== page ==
For the last decade, I’ve been in and out of long-term relationships.
And, when each of those relationships ended, I — effective immediately — would find a rebound. After all, the easiest way to get over someone is to get under someone else, right?
But I don’t just mean I would find a one-night-stand, nor do I mean I’d fall straight into a long-term relationship with someone else.
Rather, I happened to always find someone I could have a beautiful, brief fling with — an all-consuming love affair that would distract me from my broken heart with the (fleeting) excitement and dopamine of someone new.
These rebounds weren’t just a little band-aid for me where the wound would inevitably open up again once ripped off. They were a fully body band-aid.
… Or so I thought.
Late last year, I went through yet another breakup.
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This one wasn’t like the others though.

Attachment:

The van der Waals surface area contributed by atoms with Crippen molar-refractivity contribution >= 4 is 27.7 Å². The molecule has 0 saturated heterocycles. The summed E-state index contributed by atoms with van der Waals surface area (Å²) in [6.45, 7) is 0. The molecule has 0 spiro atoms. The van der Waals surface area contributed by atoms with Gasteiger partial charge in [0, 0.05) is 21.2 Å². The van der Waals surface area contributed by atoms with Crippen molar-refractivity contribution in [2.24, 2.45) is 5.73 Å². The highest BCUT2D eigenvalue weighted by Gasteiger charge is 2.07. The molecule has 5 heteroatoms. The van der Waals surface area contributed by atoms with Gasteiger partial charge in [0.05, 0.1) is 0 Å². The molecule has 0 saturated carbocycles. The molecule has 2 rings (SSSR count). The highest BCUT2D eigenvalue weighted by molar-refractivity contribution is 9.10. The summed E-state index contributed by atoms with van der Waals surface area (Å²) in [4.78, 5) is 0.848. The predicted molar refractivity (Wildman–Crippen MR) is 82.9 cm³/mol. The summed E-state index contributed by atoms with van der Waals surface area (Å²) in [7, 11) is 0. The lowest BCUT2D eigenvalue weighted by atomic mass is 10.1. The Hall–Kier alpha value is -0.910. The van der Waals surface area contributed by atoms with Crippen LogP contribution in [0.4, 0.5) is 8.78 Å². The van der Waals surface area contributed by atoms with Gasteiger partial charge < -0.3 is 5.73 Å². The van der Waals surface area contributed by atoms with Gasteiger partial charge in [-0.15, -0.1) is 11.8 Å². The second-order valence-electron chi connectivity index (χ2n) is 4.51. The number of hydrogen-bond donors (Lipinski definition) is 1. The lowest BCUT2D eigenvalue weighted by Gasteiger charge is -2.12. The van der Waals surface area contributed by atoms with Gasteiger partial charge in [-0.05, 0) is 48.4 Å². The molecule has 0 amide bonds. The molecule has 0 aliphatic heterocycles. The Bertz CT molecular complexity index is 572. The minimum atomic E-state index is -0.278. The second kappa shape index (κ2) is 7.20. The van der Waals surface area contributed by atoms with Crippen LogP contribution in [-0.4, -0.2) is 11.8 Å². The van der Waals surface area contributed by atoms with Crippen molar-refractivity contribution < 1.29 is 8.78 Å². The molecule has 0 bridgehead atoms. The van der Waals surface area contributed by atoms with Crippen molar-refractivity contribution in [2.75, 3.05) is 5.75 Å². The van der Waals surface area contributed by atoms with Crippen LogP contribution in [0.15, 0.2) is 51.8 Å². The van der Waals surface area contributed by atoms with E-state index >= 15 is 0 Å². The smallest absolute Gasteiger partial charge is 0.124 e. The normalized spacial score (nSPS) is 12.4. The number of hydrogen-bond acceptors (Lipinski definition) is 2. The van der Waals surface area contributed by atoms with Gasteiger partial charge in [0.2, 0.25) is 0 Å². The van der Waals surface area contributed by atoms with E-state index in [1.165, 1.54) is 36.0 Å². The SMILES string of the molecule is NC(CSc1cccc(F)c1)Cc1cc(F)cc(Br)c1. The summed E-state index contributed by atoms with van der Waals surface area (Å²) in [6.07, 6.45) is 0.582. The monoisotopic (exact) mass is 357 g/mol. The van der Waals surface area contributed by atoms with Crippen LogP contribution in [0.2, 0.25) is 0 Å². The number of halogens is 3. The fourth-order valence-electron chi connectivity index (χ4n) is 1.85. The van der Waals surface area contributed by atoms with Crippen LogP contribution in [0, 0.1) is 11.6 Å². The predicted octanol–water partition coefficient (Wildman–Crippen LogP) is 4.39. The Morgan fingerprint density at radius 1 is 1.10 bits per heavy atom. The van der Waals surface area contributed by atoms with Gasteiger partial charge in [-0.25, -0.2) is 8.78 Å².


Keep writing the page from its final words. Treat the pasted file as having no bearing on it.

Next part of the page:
We lived together, for one. We both worked full-time, “grown up” jobs. We were fully functioning adults who had spoken about a future together — a future we both believed in. A future that involved moving overseas; buying a house; adopting a dog; all the things you do when you don’t believe you’ll be finding yourself lost back in the world of being single again.
Yet there I was, packing my belongings into boxes and bags on the floor of a living room I once called “ours”, desperately scrolling my phone to secure yet another distraction.
Amid all that scrolling and swiping and texting old flames was also an ever-growing amount of things I had to do: find a new place to live, figure out a new way to get to work, learn the configuration of a new Coles.